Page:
LIFE is unnecessarily long," was a sentence that once startled an audience listening to Emerson. It might be true enough of those he described as floating balloon-like over lands and seas, and settling down the same bubbles of breath that started; but for this man visibly and audibly growing, it was appalling to contemplate decay and death. Long years afterwards I read in a letter of his an expression of apprehension that he might live too long, and a suggestion that even suicide might be better than to mar or undo one's work. This was near the close of the civil war in America, which, as I have said, was a strain upon Emerson's nerves from which, probably, they never completely recovered. At any rate, those nearest him had observed indications of physical decline before the burning of his house in 1872. He said that, on the morning after this fire, he felt something snap in his brain. It is probable Emerson might not have survived the illness that followed this severe shock, had it not been for the love and devotion which everywhere rose around him. It was the least part of this manifestation that it insisted, despite his reluctance, on rebuilding his house for him; the almost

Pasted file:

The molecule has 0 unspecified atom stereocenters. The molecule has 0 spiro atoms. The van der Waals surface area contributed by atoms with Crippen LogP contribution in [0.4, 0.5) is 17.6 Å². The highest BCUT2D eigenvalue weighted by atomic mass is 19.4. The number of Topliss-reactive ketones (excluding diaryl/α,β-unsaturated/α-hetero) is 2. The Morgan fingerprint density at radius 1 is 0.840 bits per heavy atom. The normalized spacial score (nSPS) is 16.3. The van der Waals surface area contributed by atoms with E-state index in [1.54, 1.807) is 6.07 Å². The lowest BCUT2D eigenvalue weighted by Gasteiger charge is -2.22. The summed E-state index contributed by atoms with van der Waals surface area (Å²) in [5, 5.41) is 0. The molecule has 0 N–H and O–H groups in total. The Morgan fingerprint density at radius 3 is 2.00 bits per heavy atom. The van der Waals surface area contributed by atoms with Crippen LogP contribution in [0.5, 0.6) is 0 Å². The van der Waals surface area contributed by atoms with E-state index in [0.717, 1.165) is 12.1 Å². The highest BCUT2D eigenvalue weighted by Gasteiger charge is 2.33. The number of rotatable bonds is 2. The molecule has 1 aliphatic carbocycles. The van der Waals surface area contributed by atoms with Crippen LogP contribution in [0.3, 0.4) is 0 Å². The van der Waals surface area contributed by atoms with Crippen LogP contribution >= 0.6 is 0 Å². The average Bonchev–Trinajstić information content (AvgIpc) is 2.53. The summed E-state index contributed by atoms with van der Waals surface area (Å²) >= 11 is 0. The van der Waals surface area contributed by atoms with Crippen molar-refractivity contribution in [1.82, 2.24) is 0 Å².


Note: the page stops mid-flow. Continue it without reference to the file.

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Publication information: Book title: Emerson at Home and Abroad. Contributors: Moncure Daniel Conway - Author. Publisher: J. R. Osgood and Company. Place of publication: Boston. Publication year: 1882. Page number: 378.
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